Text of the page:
The Megaruptor pumps the sample DNA through an array of uniform hydropores; the resulting turbulent flow stretches and breaks the DNA strands. Two types of hydropores with specific pore sizes are available. Short hydropores are for fragments from 2 to 9 kb (Fig. 3), whereas long hydropores shear DNA strands from 10 kb to 75 kb (Fig. 3). This novel design eliminates clogging and cross-contamination, as the shearing is independent of DNA source, DNA concentration, and salt content. The desired size is selected through accompanying software that automatically sets the solution flow rate to get high-quality ultra-long DNA molecules. Post-fragmentation sizing with the Fragment Analyzer™ eliminates long wait times for quality-control analysis. The Fragment Analyzer™ can accurately separate and size large fragment smears in 1 h, eliminating the need for overnight pulsed-field gel electrophoresis (PFGE). To date, multiple overnight PFGE steps can be eliminated with the Fragment Analyzer™, dramatically reducing the time required for library preparation. Additionally, analysis of large fragment smears requires only 2 ng of library DNA—a >25-fold reduction compared with agarose-based PFGE—conserving sample for sequencing and ensuring minimal sample loss.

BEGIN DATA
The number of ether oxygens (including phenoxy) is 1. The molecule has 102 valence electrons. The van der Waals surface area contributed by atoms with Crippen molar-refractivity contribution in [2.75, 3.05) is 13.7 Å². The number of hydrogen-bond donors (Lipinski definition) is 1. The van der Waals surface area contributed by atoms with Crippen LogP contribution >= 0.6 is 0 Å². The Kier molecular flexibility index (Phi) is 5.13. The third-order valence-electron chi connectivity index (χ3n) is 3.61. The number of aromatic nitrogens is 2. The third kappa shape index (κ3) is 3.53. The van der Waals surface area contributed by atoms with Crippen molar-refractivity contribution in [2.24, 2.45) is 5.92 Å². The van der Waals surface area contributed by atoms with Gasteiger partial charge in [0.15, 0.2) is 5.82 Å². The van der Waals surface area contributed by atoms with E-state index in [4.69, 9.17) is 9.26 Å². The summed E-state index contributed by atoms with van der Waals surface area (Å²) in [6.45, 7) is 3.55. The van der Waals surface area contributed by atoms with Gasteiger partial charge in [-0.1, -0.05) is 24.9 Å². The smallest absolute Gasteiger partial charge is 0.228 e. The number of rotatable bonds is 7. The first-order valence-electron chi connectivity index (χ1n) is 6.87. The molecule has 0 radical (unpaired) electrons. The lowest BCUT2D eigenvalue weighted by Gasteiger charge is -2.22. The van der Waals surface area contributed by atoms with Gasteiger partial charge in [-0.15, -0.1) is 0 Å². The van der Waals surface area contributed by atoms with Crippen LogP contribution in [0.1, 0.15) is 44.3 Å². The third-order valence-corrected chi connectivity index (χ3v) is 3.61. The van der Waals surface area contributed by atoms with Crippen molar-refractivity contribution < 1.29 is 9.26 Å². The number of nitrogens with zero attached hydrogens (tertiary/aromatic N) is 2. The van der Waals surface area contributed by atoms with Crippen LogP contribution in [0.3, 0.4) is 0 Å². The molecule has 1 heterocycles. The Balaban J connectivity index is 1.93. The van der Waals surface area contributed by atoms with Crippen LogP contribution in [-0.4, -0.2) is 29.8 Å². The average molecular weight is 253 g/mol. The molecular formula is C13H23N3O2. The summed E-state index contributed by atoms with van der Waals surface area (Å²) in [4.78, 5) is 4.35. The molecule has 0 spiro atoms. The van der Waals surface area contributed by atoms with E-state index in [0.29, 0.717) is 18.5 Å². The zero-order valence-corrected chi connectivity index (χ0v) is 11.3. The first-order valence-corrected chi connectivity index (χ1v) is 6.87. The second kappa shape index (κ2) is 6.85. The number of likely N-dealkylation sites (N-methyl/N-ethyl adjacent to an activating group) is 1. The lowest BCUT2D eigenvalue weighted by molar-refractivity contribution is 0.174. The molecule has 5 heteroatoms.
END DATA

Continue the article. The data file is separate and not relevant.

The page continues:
Unbiased DNA fragmentation with the Diagenode One, the Bioruptor® Pico, or the Megaruptor® for short- or long-read sequencing combined with sizing on the Fragment Analyzer™ delivers an efficient workflow solution for preparing and analyzing libraries with even distribution and representation of the genome.
This article was submitted to Nature Methods by a commercial organization and has not been peer reviewed. Nature Methods takes no responsibility for the accuracy or otherwise of the information provided.